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Risotto can be easier than you think. These vegetarian recipes prove it.

Risotto can be easier than you think. These vegetarian recipes prove it.

Tomato-Basil Risotto

Makes 4 servings

Medium-grain Italian rice is essential for achieving a rich, creamy consistency, as it has the ideal starch content. Arborio rice is the most common choice for risotto in the United States, but cooks in Milan — and at Milk Street — prefer carnaroli. We find that the grains better retain their structure and resist overcooking. With careful cooking, however, Arborio will yield delicious results. Our homemade vegetable broth is the best cooking liquid for this risotto; its fresh, clean flavor won’t compete with the other ingredients.

The rice needn’t be al dente texture before removing the pan from the burner, as the grains will continue to cook with the residual heat.

Serve in warmed, shallow bowls to prevent the rice from cooling too quickly.

3½ cups vegetable broth (see following recipe)

2 cups chopped tomatoes

Kosher salt

¼ cup chopped fresh basil

6 tablespoons (¾ stick) salted butter, cut into 1-tablespoon pieces, divided

1 cup carnaroli or Arborio rice

1 ounce Parmesan cheese, finely grated (½ cup)

4 teaspoons white balsamic vinegar

Prepare the vegetable broth for risotto (recipe follows), omitting the carrots and increasing the tomatoes to 3. In a small saucepan set over medium heat, bring the broth, covered, to a simmer, then reduce to low to keep warm. Combine the chopped tomatoes, ½ teaspoon kosher salt, and chopped fresh basil; set aside.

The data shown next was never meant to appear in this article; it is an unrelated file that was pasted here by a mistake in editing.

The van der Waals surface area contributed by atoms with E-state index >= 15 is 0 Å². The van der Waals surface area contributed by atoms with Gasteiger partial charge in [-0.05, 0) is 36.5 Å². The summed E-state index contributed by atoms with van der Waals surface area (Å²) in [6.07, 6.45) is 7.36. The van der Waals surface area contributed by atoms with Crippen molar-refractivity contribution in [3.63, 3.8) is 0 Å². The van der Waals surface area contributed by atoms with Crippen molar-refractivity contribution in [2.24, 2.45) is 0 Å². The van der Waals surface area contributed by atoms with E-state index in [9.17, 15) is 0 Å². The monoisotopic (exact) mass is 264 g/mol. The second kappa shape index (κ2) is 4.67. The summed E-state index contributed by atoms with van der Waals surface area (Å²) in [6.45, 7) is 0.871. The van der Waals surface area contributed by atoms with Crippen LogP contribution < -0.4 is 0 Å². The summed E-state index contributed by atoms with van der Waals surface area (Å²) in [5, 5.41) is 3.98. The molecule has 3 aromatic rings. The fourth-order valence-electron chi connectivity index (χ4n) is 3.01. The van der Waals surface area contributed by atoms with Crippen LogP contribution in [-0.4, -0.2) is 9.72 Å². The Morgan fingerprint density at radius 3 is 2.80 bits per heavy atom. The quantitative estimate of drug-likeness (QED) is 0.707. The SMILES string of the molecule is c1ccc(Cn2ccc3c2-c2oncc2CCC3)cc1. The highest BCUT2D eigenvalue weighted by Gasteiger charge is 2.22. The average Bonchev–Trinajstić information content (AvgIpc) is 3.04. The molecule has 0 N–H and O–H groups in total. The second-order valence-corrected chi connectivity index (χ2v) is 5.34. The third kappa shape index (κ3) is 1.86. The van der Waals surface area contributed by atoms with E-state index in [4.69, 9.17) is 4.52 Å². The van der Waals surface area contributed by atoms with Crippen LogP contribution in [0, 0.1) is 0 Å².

In a large saucepan set over medium-high heat, melt 2 tablespoons of butter. Add the rice and cook, stirring constantly, until translucent at the edges, 1 to 2 minutes.

Add 2½ cups of the hot broth and bring to a boil, then reduce to medium and cook, stirring frequently and briskly, until the rice is just shy of al dente but still soupy, 3 to 5 minutes. If the rice is thick and dry but the grains are still too firm, add the remaining hot broth in ¼ cup increments and continue to cook, stirring, until the rice is just shy of al dente.

Off heat, stir in the Parmesan, ¼ teaspoon salt, and the remaining 4 tablespoons butter, 1 piece at a time. Taste and season with salt, then stir in the vinegar. When the risotto is ready, drain off any liquid from the tomato-basil relish. Top the risotto with the relish.

Easy Vegetable Broth

Makes about 1 quart

This broth can be made in about 30 minutes. Use immediately after straining or cool to room temperature, cover, and refrigerate for up to five days.

Don’t simmer uncovered; partially covering the pan prevents excessive evaporation, but allows for some concentration of flavors.

2 medium carrots, peeled and chopped